And while I’m being super, creepily vulnerable here, I’ll also say this.

This one feels like an imposter every time she uploads hot sexy-legs pictures. An actual trust-breaker, a cheater. To her body, to her principles. Is it feminist enough to only upload your sleek little parts? Do we not accept and fight for all kinds of bodies, for all kinds of faces? What will she say to those un-screen-worthy parts of her body, that she has so carefully cherished and loved and nourished through the years? To those parts of the self, that she has learnt to love even when the entire world wanted her to hate them. To those people, who don’t love themselves yet, who don’t see how every kind of elbow, every kind of chin, every kind of hair are the most beautiful thing there is: because it nurtures life: their life. That each body is beautiful and valid because it is someone’s. Because it is the source of health and the lack of it, because to ever live, you need a body to live in and without that, it is just point black death. That bodies keep you alive. That all chins, Insta-ugly or Insta-pretty, are the thin line between life and death.

Also read: Photo Essay: #WomenHaveLegs – And The Last We Checked, They Are Hairy Too

Selfie-related Deaths And The Danger Of Taking Selfies In Risky Places |  Youth Ki Awaaz
Are we celebrating our bodies and others’ when we share our images on the Internet or is this how we hide our ‘flaws’? Image Source: Youth Ki Awaaz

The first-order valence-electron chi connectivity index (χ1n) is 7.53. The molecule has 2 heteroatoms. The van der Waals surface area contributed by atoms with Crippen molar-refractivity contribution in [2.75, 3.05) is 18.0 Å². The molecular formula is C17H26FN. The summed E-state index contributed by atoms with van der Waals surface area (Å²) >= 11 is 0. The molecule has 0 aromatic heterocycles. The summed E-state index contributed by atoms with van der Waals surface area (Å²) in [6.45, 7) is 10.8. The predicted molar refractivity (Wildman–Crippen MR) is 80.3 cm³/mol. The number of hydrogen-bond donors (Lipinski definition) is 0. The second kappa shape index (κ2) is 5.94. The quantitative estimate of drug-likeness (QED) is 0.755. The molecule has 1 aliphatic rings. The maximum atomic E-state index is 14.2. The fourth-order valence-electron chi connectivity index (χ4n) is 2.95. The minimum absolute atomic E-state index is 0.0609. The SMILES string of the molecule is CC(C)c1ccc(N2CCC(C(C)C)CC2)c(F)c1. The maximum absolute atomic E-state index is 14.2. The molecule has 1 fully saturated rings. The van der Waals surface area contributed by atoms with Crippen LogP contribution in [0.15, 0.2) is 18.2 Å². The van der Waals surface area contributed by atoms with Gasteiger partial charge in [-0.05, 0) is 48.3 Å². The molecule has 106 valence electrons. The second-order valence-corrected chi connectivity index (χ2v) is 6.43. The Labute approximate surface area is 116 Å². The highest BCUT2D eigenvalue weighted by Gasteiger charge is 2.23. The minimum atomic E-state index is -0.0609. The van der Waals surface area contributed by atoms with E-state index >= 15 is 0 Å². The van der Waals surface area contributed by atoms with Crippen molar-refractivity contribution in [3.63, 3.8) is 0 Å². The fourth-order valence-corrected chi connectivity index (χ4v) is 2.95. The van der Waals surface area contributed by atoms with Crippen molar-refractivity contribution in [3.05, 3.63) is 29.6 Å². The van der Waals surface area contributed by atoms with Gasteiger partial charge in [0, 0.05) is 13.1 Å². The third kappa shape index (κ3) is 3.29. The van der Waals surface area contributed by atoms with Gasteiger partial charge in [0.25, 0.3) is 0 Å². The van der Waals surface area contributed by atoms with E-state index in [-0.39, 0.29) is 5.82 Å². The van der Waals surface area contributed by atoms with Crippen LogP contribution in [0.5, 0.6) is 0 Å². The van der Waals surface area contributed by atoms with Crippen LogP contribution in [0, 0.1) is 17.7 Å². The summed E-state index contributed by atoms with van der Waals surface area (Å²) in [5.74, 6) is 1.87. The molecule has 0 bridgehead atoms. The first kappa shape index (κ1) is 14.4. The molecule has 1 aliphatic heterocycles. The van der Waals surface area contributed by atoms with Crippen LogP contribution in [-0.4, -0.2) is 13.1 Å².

She chooses every time to go with the celebration of who she is (when she uploads a photo). But to somehow never negate who someone else is too. Who she is, and is capable of being too. She fears and trembles and decides that she will also send another kind of energy on the Internet, if she sent this one.

She chooses. She chooses every time to go with the celebration of who she is. But to somehow never negate who someone else is too. Who she is, and is capable of being too. She fears and trembles and decides that she will also send another kind of energy on the Internet, if she sent this one. One that initiates conversation, dilutes her own image as a normalised one, decentres it, talks of an absolute whole that comprises of all kinds of bodies, uniquely, not playing centre-margin but just present, equally there, equally important. She choses celebration also in the hope that others will chose celebration too. Of their beings, of their bodies. That the ideal is to celebrate it, not to hide it.

And thus the dilemma rests a bit, until the next picture goes up.


Aanchal Seema Khulbe is a researcher, activist, social worker, feminist and flawed. She can be found on Instagram, Facebook and Twitter.